The Market for Ken Price’s Work Is Heating Up

The artist's iconic ceramic sculptures are now highly sought after.

Ken Price, Humpback (1998). (c) Estate of Ken Price, Courtesy Matthew Marks Gallery.

Kenneth Price’s massive survey exhibition at Hauser & Wirth’s London gallery celebrates the legendary West Coast artist’s influential oeuvre five years after his death. Whilst Price’s impact on contemporary art has been well documented, information on his market has not yet been thoroughly explored.

Spanning 180 works over a 40-year period, the exhibition focuses on his iconic ceramic sculptures and drawings—the two most prolific modes of Prices work.

Price emerged from the nascent Los Angeles art scene of the 1960’s alongside contemporaries including Larry Bell, Ed Ruscha, Joe Goode, Edward Kienholz, John Altoon, Wallace Berman, and Billy Al Bengston. He is best known for his brightly colored ceramic sculptures, and it is these works that command the highest prices at auction. In recent years this demand for Price’s ceramics has grown, with eight of his top 10 selling lots changing hands between 2013 and

A spike of activity in 2006 resulted from David Whitney’s estate going under the hammer at Sotheby’s. The prolific collector owned a large number of Price’s works which attracted significant attention from buyers when they came onto the market. The auction included numerous examples of the artist’s work, including two ceramic sculptures that sold for over $200,000.

According to artnet’s Price Database, demand for Price’s work peaked in 2013, when the artist’s market experienced a surge of interest following his death and subsequent posthumous retrospective at the Los Angeles County Museum of Art, one that eventually travelled to the Nasher Sculpture Center in Dallas and the Metropolitan Museum of Art in New York. The artist succumbed to cancer in 2012, only six months before the opening of the show, which was several years in the making.


Heightened interest in the artist continued throughout the following year when works came onto the market consigned by collectors looking to cash in on the renewed enthusiasm for Price oeuvre. The flurry of interest peaked in March 2014 when Price’s auction record of $509,000 was set at Phillips New York, whilst his second highest-selling lot was recorded at $317,000 at Christie’s New York on the same day.

“I’ve seen a pretty notable uptick of interest in his work over the past couple of years,” Scott Nussbaum, head of 20th century and contemporary art at Phillips, New York, told artnet News in a telephone interview. “Matthew [Marks] and Hauser & Wirth are doing a great job pushing his market. And the critical thing is, they’re making people reevaluate his work and understand it from a sculptural perspective more than from a decorative art perspective.”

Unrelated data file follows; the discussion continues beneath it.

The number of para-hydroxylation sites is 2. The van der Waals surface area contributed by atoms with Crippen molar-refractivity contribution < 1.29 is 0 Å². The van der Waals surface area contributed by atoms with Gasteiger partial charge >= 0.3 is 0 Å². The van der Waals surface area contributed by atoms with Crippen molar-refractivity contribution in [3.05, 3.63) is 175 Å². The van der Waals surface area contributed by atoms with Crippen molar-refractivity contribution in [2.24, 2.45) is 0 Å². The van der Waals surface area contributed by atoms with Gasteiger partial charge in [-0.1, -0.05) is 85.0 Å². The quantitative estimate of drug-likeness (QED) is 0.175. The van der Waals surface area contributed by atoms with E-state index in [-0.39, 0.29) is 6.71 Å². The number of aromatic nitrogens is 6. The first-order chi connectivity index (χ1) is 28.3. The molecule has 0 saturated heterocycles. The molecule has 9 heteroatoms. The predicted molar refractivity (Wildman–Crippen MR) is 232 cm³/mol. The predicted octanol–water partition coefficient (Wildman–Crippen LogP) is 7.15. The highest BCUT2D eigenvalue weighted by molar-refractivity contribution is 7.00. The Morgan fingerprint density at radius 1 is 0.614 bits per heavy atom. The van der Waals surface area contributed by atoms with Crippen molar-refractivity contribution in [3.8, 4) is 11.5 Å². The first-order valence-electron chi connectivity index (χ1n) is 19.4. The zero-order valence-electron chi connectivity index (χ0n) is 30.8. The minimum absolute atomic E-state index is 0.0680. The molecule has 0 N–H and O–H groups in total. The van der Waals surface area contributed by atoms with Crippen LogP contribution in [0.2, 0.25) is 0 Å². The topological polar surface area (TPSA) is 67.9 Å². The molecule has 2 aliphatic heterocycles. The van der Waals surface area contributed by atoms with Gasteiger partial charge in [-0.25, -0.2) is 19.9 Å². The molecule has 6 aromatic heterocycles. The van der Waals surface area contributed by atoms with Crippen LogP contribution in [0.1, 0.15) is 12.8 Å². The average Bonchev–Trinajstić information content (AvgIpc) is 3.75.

Installation view of "Ken Price" at Hauser & Wirth. Courtesy Hauser & Wirth

Installation view of “Ken Price” at Hauser & Wirth. Courtesy Hauser & Wirth

“Right now demand is mostly for the later acrylic painted pieces,” Nassbaum continued. “That’s probably because they are also the ones that people are most likely to get access to. The early 60s pieces like the one we have the record for, the 1964 Pink Egg, those pieces are very, very difficult to find.”

Interest in the artist’s drawings has followed a similar trajectory, although the subject matter is very distinct from his sculptural work. Amongst his extensive body of work on paper, Price’s drawings relating to his ceramic works, such as studies for sculptures, as well as quintessentially Los Angeles landscapes and interiors, generate the highest prices. In May 2016 the record for Price’s works on paper was set at Los Angeles Modern Auctions when his L.A. Riot (1994) sold for $58,750. Each drawing in the artist’s top 10 selling works on paper considers similar

“Price’s drawing appears to have more participants than his ceramics,” Peter Loughrey, director of Los Angeles Modern Auctions told artnet News in an email. “One possible reason for this is that significantly sized ceramics have become exorbitantly priced. Many times in the low six figures. The drawings, by comparison, I believe are a bargain.”

“Size matters,” Loughrey added. “Many of his works are small in size and unusually large examples can bring much higher prices. We have noticed that collectors prefer compositions that relate to his ceramic series…The example which sold for the highest amount in our auction (L.A. Riot, 1994), had additional qualities such as subtle editorializing, historical referencing, and geographic resonance.”

Ken Price (Wave) (1999). Courtesy Hauser & Wirth

Ken Price, Wave (1999). (c) Estate of Ken Price, Courtesy Matthew Marks Gallery.

Nussbaum however maintains that “Most people still [see] him as a sculptor, so naturally there’s going to be more demand for his sculptures than there is for his works on paper. The overarching demand is still for sculpture.”

Whilst Price has always enjoyed the support of a select group of collectors, recent institutional support, careful management of the artist’s estate, a string of domestic and international gallery exhibitions, and the broader acceptance of ceramics as a fine art form have all combined to generate interest from a new audience. Loughrey concluded, “With all of the recent exhibits at museums, galleries, and art fairs since the artist’s death, the realization is that a very finite number of examples exist, which I believe is driving the market at this time.”

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